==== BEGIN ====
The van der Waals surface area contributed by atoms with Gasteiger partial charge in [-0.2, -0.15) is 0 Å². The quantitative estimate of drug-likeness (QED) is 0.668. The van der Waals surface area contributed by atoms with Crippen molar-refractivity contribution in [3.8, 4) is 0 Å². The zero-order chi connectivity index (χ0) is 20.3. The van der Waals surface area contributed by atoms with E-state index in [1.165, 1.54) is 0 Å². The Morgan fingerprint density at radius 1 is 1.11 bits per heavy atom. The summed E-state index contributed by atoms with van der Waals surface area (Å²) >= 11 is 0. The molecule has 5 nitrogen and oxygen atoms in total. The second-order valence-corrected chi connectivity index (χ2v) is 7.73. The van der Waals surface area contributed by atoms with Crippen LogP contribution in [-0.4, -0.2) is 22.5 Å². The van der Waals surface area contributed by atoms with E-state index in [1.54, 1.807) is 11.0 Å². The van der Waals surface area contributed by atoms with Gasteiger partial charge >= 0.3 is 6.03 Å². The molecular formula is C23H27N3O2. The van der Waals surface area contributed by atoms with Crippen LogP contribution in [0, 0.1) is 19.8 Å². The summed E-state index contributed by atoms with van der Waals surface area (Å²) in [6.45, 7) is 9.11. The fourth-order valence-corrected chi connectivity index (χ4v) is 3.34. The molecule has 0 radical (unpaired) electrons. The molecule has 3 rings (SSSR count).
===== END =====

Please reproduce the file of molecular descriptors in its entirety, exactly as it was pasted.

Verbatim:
The van der Waals surface area contributed by atoms with Gasteiger partial charge in [-0.2, -0.15) is 0 Å². The quantitative estimate of drug-likeness (QED) is 0.668. The van der Waals surface area contributed by atoms with Crippen molar-refractivity contribution in [3.8, 4) is 0 Å². The zero-order chi connectivity index (χ0) is 20.3. The van der Waals surface area contributed by atoms with E-state index in [1.165, 1.54) is 0 Å². The Morgan fingerprint density at radius 1 is 1.11 bits per heavy atom. The summed E-state index contributed by atoms with van der Waals surface area (Å²) >= 11 is 0. The molecule has 5 nitrogen and oxygen atoms in total. The second-order valence-corrected chi connectivity index (χ2v) is 7.73. The van der Waals surface area contributed by atoms with Crippen LogP contribution in [-0.4, -0.2) is 22.5 Å². The van der Waals surface area contributed by atoms with E-state index in [1.54, 1.807) is 11.0 Å². The van der Waals surface area contributed by atoms with Gasteiger partial charge >= 0.3 is 6.03 Å². The molecular formula is C23H27N3O2. The van der Waals surface area contributed by atoms with Crippen LogP contribution in [0, 0.1) is 19.8 Å². The summed E-state index contributed by atoms with van der Waals surface area (Å²) in [6.45, 7) is 9.11. The fourth-order valence-corrected chi connectivity index (χ4v) is 3.34. The molecule has 0 radical (unpaired) electrons. The molecule has 3 rings (SSSR count).